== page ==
After nearly a week in a culture where people avoid making eye contact, a woman holds my gaze in challenge. How refreshing to stare at each other without being thought rude.
Her name is Marie-Gabrielle Capet, a painter of the Bourbon court and Paris salons. Though she is of humble origins and her scope constrained by her male counterparts, she knows just how good she is—how desirable, how masterful. There’s not an ounce of jozu ja arimasen (a commonplace Japanese assertion downplaying one’s accomplishments) in her.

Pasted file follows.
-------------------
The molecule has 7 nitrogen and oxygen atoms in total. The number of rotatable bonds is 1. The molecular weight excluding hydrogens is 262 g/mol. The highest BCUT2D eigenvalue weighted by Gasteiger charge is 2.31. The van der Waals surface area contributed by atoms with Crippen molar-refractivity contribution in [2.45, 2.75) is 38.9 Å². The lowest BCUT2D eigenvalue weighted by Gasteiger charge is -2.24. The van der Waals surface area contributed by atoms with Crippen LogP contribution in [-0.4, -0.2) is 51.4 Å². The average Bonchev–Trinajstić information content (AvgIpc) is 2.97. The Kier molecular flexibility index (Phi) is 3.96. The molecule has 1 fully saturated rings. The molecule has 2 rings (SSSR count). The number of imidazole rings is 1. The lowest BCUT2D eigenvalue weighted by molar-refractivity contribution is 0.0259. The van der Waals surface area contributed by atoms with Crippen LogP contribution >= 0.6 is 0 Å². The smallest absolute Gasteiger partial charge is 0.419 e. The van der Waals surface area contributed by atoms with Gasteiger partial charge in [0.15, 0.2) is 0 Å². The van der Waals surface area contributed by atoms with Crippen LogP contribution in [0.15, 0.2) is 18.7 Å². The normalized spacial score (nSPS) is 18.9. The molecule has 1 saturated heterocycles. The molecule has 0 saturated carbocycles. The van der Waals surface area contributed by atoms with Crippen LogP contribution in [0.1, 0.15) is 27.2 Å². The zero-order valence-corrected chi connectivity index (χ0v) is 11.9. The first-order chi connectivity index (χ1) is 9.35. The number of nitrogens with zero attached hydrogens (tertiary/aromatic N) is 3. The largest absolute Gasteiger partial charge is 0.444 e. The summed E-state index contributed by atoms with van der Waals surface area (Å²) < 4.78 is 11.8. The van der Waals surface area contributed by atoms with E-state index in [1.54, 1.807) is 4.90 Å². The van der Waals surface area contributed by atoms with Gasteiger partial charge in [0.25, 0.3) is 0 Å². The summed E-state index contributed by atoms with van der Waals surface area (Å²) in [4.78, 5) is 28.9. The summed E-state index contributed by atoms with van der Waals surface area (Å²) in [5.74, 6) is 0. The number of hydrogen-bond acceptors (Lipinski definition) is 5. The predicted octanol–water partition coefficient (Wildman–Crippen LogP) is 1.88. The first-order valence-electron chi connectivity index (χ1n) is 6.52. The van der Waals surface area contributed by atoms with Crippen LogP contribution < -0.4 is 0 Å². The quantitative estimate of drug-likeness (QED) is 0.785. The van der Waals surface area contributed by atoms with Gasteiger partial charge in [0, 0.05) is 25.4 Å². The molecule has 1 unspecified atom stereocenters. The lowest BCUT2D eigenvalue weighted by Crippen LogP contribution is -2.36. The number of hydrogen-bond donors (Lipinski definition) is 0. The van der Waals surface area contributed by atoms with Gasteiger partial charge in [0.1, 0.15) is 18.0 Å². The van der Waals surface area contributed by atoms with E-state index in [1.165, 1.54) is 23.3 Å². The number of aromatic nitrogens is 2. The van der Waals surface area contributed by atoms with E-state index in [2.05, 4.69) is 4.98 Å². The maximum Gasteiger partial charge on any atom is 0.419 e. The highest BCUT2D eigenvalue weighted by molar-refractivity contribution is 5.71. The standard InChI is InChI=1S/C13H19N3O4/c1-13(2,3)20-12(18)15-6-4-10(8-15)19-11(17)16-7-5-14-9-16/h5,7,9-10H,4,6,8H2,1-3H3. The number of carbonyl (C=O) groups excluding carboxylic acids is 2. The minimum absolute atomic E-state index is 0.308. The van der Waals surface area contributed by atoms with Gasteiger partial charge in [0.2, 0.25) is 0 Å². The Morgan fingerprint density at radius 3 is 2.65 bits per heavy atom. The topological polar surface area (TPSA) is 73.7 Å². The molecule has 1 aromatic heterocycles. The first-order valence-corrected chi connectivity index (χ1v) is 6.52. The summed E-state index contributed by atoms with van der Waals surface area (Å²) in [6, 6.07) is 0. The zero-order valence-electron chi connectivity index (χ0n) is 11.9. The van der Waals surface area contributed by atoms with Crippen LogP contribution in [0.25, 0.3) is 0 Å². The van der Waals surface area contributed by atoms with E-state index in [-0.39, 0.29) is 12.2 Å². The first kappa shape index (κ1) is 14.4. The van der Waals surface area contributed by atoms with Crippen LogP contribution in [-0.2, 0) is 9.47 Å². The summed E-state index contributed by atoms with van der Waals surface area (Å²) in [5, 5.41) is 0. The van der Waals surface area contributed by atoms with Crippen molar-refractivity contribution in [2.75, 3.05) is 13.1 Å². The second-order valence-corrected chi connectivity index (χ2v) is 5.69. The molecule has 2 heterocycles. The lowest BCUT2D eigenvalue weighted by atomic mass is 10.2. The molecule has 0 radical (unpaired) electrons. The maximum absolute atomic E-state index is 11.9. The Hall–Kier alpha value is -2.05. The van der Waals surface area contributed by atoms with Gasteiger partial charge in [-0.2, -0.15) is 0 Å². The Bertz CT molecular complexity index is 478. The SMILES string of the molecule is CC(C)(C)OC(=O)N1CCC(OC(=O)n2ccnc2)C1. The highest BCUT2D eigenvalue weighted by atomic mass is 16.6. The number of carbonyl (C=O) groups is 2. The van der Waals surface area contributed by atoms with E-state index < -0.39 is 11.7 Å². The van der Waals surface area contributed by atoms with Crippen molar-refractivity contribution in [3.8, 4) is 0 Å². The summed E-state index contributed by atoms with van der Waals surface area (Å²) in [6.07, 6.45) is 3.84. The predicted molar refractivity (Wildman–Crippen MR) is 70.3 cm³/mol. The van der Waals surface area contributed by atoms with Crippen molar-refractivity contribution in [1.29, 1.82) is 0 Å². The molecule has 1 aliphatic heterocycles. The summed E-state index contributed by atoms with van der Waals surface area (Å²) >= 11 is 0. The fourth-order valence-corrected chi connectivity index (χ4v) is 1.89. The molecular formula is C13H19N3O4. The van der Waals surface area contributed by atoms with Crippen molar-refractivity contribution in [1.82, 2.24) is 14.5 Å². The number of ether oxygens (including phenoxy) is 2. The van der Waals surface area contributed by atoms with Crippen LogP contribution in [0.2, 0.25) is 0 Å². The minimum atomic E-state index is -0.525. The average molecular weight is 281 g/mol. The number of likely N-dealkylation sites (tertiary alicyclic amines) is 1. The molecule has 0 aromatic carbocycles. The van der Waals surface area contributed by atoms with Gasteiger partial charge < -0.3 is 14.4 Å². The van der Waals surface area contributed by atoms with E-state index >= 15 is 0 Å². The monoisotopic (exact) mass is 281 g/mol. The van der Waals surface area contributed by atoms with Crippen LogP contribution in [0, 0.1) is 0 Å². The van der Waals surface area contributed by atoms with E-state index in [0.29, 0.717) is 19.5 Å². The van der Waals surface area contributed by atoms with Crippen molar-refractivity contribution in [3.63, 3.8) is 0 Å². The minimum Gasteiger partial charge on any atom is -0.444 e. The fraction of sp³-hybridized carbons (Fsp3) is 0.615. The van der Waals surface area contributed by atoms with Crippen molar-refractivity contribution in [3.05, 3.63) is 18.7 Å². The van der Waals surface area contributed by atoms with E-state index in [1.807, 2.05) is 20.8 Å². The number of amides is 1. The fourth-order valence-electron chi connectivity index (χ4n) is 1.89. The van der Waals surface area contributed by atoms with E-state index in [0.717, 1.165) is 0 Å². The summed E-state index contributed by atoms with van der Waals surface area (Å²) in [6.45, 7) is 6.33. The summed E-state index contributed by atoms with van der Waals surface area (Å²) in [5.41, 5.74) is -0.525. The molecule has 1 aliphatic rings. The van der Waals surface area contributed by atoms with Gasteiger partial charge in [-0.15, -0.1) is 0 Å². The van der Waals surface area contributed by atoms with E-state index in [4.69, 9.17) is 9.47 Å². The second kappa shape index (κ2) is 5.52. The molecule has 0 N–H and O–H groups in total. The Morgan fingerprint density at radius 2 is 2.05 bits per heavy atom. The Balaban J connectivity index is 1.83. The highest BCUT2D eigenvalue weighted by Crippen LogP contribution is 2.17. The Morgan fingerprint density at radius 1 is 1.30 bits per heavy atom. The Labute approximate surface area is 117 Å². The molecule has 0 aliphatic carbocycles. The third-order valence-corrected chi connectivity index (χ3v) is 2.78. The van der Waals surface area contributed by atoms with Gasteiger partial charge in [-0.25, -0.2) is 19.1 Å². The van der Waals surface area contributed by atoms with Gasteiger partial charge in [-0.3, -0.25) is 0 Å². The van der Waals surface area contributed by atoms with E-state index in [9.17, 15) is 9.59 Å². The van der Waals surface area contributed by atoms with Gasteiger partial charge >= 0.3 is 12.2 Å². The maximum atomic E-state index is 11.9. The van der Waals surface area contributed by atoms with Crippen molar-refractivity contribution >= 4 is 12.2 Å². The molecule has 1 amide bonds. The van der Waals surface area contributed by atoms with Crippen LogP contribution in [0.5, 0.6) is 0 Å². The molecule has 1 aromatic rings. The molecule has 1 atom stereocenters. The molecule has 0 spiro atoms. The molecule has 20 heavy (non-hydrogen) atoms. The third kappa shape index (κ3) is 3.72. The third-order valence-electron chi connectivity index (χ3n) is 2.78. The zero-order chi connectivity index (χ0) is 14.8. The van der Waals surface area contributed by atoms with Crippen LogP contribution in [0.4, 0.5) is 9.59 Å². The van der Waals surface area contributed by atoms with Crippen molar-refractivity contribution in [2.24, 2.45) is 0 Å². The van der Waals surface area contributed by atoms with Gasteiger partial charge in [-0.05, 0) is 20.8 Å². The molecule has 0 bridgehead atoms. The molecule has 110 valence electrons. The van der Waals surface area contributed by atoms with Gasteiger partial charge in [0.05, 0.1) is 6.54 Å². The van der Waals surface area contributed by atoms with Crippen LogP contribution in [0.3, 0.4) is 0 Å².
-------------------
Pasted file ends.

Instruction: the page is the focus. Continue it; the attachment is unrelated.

Her 1783 self-portrait, a marketing tool designed to procure commissions that now hangs in the National Museum of Western Art in Ueno Park Tokyo, remains provocative still. From an era which rendered women (at least those deemed virtuous) invisible, she paints herself in the Virgin’s blue, breasts swelling above her gauze-draped bodice. Her dark eyes—far older than her blushed cheeks, lips and jaunty ribbons suggest—command, disdain, entice.
After nearly 200 years, she remains defiantly present—and to me, unforgettable. She stares you down, sees that she unsettles you and knows full well who will look away first.